The worst part is we have a simple answer to what we need from the Government. All we want is to be allowed to use our UCAS predicted grades, so that we might have the same opportunities as other A-Level students to attend uni this year. We may be a minority of A-Level students but there are still thousands of us, each with our own dreams and hard work being forgotten.

We do not want to be left behind. We do not want this government to let our futures become yet another casualty of this pandemic.

Cléo-Isabela López is an external candidate A-Level student from Liverpool, studying history, geography and politics while running a small business from home.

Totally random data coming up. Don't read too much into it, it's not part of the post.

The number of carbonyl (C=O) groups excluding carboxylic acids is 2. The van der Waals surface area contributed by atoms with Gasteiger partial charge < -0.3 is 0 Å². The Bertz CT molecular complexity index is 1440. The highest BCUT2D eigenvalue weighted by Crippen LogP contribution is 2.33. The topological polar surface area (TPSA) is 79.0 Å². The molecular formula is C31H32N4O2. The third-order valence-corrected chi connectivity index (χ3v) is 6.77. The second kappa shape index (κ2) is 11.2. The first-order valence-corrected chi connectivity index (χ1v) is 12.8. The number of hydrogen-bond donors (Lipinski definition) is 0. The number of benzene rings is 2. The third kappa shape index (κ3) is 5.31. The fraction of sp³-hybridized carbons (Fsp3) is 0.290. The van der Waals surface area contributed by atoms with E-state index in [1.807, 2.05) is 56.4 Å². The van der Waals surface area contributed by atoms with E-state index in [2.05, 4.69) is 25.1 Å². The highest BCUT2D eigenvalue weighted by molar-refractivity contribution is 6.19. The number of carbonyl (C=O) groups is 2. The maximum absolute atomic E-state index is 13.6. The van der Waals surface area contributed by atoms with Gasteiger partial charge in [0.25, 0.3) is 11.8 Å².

Have a compelling personal story you want to tell? Find out what we’re looking for here, and pitch us on [email protected]

Total Page Visits: 23 - Today Page Visits: 1
I’m One Of Thousands Of A-Level Students Who Still Have No Grades – And No Hope
Photo of I’m One Of Thousands Of A-Level Students Who Still Have No Grades – And No Hope | All Text and Images are the Copyright property of unless otherwise stated above. Where the Copyright ownership does not sit with the text and images are used under the creative commons and fair use frameworks with the relevant credits offered.

More: Daventry News | Rugby News | National and International News

Join Our Crimewatch and Community Pages:
Crimewatch and Community Pages
Looking for a Supplier, Service or Shop Locally? Visit Our FREE Directory!
Daventry Business Directory
Advert
Mobile Disco



 Welcome to the Daventry Radio Player. Click on the play button (Triangle) to listen to Daventry Radio